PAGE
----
The present invention is directed to a method of making a decorative ring link and to the resulting article. The method involves: placing a first piece of lacing and a second piece of lacing in substantially parallel alignment; bending the pieces of lacing so that each piece has a longer strand and a shorter strand; binding, e.g. by taping, the pieces at a location so as to cause the bent portion of each of the pieces of lacing to form an open eyelet portion above the binding location and so as to leave a longer strand and a shorter strand of each piece below the binding location, the longer strand of the first piece being a looper and the longer strand of the second piece being a weaver; forming a loop to one side of the shorter strands with the looper by arcing it away from and then transversly in front of the shorter strands; passing the weaver in front of the looper; then passing it behind the shorter strands and then weaving it through the loop formed by the looper; pulling the looper and the weaver so as to tighten a resulting knot about the shorter strands; repeating the knot-forming steps to form a plurality of knots but alternating the side of the short strands on which the loop is formed for each subsequent knot; cutting through each piece of lacing at its eyelet portion so that each shorter strand becomes separate from its corresponding longer strand; forming an endless ring by inserting one end of at least one short strand under one or more knots located at the distant end therefrom; and, continuing to form knots about said shorter strands according to the procedure above, at least until the last formed knot is formed substantially contiguously to the first formed knot.

DETAILED DESCRIPTION OF THE PRESENT INVENTION

The method of the present invention may be employed to produce a decorative ring link of virtually any diameter and thickness, depending on the choice of starting material length and thickness. In general, the method is used to produce the decorative ring link from pieces of lacing. By "lacing" as used herein is meant any flexible strand-like material that may be knotted. Thus lacing includes strings, ropes, plastic cords, extruded synthetics, natural strandings and bindings as well as flexible metallic and metallized strands. The well-known plastic lacings having a flattened cross-section and sold at most hobby stores is among the preferred lacings which may be used in the present invention.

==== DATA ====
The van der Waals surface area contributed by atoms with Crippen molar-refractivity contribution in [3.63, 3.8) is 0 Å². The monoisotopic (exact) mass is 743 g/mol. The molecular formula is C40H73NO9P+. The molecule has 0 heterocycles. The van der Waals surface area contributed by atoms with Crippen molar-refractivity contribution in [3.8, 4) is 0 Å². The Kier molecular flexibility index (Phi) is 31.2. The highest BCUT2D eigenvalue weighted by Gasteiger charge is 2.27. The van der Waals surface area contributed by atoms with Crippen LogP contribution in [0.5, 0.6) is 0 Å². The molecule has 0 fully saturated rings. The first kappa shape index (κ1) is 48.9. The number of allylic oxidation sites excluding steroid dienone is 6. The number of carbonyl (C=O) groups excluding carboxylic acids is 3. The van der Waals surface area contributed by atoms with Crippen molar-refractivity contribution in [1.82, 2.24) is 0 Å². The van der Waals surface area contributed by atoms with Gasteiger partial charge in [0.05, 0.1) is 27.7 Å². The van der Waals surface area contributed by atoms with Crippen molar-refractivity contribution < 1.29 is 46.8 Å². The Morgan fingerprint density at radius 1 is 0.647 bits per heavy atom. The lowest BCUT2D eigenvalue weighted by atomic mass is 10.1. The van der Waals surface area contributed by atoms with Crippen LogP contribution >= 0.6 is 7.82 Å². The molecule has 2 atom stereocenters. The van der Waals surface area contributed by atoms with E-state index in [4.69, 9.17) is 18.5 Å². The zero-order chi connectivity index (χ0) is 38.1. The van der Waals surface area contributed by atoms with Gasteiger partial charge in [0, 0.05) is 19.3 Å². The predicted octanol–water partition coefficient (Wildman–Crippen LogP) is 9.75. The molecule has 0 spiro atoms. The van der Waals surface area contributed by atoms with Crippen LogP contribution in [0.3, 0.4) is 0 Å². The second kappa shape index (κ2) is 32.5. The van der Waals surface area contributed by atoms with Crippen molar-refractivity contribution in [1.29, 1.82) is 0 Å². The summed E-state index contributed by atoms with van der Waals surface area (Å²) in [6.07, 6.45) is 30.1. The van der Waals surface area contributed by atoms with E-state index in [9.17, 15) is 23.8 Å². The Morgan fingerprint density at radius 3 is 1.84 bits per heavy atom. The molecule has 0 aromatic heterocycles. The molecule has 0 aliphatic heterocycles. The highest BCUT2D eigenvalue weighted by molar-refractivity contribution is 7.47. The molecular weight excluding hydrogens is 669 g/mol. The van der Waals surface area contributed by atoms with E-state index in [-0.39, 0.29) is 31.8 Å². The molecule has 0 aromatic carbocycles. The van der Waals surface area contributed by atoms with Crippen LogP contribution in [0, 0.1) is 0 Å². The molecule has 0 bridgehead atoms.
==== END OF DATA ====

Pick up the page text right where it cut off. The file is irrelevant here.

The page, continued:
The first step in the method of the present invention involves placing a first piece of lacing and a second piece of lacing in substantially parallel alignment. These two pieces may be approximately the same length or they may be different lengths and any excess may, if desired, be trimmed during the making of or after completing the decorative ring link. The alignment step is used merely to create a frame of reference between the two pieces of lacing and to facilitate subsequent manipulative steps. Thus, the alignment may be effected in any manner, e.g. by hand with visiual observations, as long as the two pieces of lacing end up, at least for a portion, in substantially parallel or longitudinal alignment.

The second step in the method of the present invention involves bending the two pieces of lacing so that each piece has a longer end and a shorter end. This is meant to result in the longer end of the first piece of lacing being substantially parallel to and substantially contiguous to the longer end of the second piece of lacing, and to effect a similar relationship between the shorter end of each of the two pieces of lacing.